Wisconsin Republicans led by Gov. Scott Walker (R) swiftly reversed course over the holiday weekend and dropped a proposal that would have gutted Wisconsin's open records law.
Tucked into a larger budget motion, the proposal, as reported by The Capital Times on Friday, would have removed a number of legislative materials and communications from the law's auspices and would have allowed lawmakers to refuse to disclose certain documents.
As the backlash began to mount, Walker announced over the weekend that he and state lawmakers had agreed to remove the provisions changing state open record laws.
"We are steadfastly committed to open and accountable government," Walker said in a statement Saturday that was cosigned by state GOP legislative leaders. "The intended policy goal of these changes was to provide a reasonable solution to protect constituents' privacy and to encourage a deliberative process between elected officials and their staff in developing policy. It was never intended to inhibit transparent government in any way."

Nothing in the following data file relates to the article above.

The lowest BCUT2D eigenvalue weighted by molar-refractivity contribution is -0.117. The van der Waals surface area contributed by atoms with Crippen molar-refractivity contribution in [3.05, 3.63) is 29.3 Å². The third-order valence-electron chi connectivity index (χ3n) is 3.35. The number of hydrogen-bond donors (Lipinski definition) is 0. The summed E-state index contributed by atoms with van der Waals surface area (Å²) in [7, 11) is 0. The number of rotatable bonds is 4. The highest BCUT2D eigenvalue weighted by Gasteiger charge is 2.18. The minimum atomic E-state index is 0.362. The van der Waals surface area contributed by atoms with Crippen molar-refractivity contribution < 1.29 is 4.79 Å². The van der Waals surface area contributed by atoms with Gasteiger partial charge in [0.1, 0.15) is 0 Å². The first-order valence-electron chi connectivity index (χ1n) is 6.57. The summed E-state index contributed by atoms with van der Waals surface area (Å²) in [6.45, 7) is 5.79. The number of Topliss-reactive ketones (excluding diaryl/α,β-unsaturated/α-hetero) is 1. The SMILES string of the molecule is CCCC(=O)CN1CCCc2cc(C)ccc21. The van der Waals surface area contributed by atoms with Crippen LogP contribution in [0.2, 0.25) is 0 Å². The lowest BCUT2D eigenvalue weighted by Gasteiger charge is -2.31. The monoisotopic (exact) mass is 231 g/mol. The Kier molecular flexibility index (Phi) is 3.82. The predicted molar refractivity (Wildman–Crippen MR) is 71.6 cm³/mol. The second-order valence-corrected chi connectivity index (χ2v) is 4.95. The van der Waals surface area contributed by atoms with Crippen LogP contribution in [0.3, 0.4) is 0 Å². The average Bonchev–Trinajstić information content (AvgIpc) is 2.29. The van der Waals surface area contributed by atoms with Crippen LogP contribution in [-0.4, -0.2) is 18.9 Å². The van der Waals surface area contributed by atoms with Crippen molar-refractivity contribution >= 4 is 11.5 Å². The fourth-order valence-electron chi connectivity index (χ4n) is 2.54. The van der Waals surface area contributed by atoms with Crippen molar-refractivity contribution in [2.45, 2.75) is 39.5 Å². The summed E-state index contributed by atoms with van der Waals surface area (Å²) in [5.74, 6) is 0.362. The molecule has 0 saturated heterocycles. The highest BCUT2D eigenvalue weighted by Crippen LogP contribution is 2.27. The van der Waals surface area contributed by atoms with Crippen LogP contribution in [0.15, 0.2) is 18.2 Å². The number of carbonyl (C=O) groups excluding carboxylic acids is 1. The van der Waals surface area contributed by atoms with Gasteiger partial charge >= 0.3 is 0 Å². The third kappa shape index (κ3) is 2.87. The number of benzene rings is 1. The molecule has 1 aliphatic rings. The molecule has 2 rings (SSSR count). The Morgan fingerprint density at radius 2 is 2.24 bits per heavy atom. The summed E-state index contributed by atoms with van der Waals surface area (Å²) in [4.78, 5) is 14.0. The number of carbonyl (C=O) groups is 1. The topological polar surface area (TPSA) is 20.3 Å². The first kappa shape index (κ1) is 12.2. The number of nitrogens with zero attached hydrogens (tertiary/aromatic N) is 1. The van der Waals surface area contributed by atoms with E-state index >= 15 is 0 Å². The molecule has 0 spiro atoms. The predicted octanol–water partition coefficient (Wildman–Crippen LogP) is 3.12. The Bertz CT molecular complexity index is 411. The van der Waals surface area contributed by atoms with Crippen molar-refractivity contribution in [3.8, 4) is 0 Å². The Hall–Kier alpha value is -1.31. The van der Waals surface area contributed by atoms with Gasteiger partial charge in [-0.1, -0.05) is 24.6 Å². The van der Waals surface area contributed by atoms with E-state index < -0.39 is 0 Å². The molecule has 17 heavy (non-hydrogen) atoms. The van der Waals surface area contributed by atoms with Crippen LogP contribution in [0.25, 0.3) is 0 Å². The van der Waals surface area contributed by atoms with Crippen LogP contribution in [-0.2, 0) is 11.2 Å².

The changes would have affected the types of documents tracking a bill's legislative history that have been particularly useful for journalists and activists in the state. Conservatives and liberals alike decried the move as an effort to make Wisconsin less transparent and more vulnerable to corruption.
State Republicans have refused to disclose who inserted the language into the budget legislation, which was approved late Thursday evening. Before dropping the provisions entirely, the governor's office said Friday it was considering changes to the proposals concerning public records law, but would not comment as to whether Walker was involved in the proposals in the first place.
The controversy comes just days before Walker is expected to announce his candidacy for the 2016 GOP presidential nomination.